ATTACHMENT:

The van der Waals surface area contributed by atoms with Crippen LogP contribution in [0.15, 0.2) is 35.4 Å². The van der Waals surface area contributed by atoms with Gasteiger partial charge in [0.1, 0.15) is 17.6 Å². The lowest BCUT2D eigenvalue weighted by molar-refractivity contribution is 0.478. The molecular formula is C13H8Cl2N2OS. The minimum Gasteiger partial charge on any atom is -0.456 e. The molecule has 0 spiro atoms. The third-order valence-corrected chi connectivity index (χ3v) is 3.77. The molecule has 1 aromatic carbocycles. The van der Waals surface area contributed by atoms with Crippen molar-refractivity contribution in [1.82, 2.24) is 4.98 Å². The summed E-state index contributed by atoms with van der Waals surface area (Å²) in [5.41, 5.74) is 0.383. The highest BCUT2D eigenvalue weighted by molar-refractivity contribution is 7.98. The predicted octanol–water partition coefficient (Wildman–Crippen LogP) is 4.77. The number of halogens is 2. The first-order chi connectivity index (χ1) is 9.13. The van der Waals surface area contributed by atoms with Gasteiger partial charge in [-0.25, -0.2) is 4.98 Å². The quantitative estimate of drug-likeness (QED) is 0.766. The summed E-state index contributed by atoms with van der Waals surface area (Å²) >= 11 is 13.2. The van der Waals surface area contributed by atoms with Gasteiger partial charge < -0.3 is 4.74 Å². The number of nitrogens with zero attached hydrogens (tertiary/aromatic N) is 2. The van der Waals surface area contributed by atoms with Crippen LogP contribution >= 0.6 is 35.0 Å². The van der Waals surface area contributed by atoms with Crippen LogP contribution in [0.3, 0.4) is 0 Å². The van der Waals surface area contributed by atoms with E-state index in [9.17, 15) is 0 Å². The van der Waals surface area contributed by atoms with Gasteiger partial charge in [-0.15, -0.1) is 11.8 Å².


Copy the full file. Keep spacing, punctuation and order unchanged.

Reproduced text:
The van der Waals surface area contributed by atoms with Crippen LogP contribution in [0.15, 0.2) is 35.4 Å². The van der Waals surface area contributed by atoms with Gasteiger partial charge in [0.1, 0.15) is 17.6 Å². The lowest BCUT2D eigenvalue weighted by molar-refractivity contribution is 0.478. The molecular formula is C13H8Cl2N2OS. The minimum Gasteiger partial charge on any atom is -0.456 e. The molecule has 0 spiro atoms. The third-order valence-corrected chi connectivity index (χ3v) is 3.77. The molecule has 1 aromatic carbocycles. The van der Waals surface area contributed by atoms with Crippen molar-refractivity contribution in [1.82, 2.24) is 4.98 Å². The summed E-state index contributed by atoms with van der Waals surface area (Å²) in [5.41, 5.74) is 0.383. The highest BCUT2D eigenvalue weighted by molar-refractivity contribution is 7.98. The predicted octanol–water partition coefficient (Wildman–Crippen LogP) is 4.77. The number of halogens is 2. The first-order chi connectivity index (χ1) is 9.13. The van der Waals surface area contributed by atoms with Gasteiger partial charge in [-0.25, -0.2) is 4.98 Å². The quantitative estimate of drug-likeness (QED) is 0.766. The summed E-state index contributed by atoms with van der Waals surface area (Å²) >= 11 is 13.2. The van der Waals surface area contributed by atoms with Gasteiger partial charge < -0.3 is 4.74 Å². The number of nitrogens with zero attached hydrogens (tertiary/aromatic N) is 2. The van der Waals surface area contributed by atoms with Crippen LogP contribution >= 0.6 is 35.0 Å². The van der Waals surface area contributed by atoms with Crippen LogP contribution in [0.3, 0.4) is 0 Å². The van der Waals surface area contributed by atoms with E-state index in [9.17, 15) is 0 Å². The van der Waals surface area contributed by atoms with Gasteiger partial charge in [-0.15, -0.1) is 11.8 Å².